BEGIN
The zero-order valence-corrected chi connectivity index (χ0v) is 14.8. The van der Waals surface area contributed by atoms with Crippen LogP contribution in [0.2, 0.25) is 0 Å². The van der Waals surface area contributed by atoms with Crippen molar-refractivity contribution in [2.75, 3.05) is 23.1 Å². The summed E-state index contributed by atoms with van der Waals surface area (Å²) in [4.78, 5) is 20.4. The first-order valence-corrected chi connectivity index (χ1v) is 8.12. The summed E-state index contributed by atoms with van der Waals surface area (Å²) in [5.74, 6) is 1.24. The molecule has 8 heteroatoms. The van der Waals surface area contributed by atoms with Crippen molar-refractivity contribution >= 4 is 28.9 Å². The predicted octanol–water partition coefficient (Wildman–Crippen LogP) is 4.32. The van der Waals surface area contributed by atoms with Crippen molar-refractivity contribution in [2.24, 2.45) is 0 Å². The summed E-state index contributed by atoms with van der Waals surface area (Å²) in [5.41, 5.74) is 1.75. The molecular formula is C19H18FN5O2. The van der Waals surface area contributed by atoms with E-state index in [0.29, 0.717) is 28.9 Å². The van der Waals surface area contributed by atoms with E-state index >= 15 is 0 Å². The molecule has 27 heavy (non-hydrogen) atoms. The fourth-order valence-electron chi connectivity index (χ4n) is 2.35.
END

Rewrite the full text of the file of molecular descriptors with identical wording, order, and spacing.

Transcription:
The zero-order valence-corrected chi connectivity index (χ0v) is 14.8. The van der Waals surface area contributed by atoms with Crippen LogP contribution in [0.2, 0.25) is 0 Å². The van der Waals surface area contributed by atoms with Crippen molar-refractivity contribution in [2.75, 3.05) is 23.1 Å². The summed E-state index contributed by atoms with van der Waals surface area (Å²) in [4.78, 5) is 20.4. The first-order valence-corrected chi connectivity index (χ1v) is 8.12. The summed E-state index contributed by atoms with van der Waals surface area (Å²) in [5.74, 6) is 1.24. The molecule has 8 heteroatoms. The van der Waals surface area contributed by atoms with Crippen molar-refractivity contribution >= 4 is 28.9 Å². The predicted octanol–water partition coefficient (Wildman–Crippen LogP) is 4.32. The van der Waals surface area contributed by atoms with Crippen molar-refractivity contribution in [2.24, 2.45) is 0 Å². The summed E-state index contributed by atoms with van der Waals surface area (Å²) in [5.41, 5.74) is 1.75. The molecular formula is C19H18FN5O2. The van der Waals surface area contributed by atoms with E-state index in [0.29, 0.717) is 28.9 Å². The van der Waals surface area contributed by atoms with E-state index >= 15 is 0 Å². The molecule has 27 heavy (non-hydrogen) atoms. The fourth-order valence-electron chi connectivity index (χ4n) is 2.35.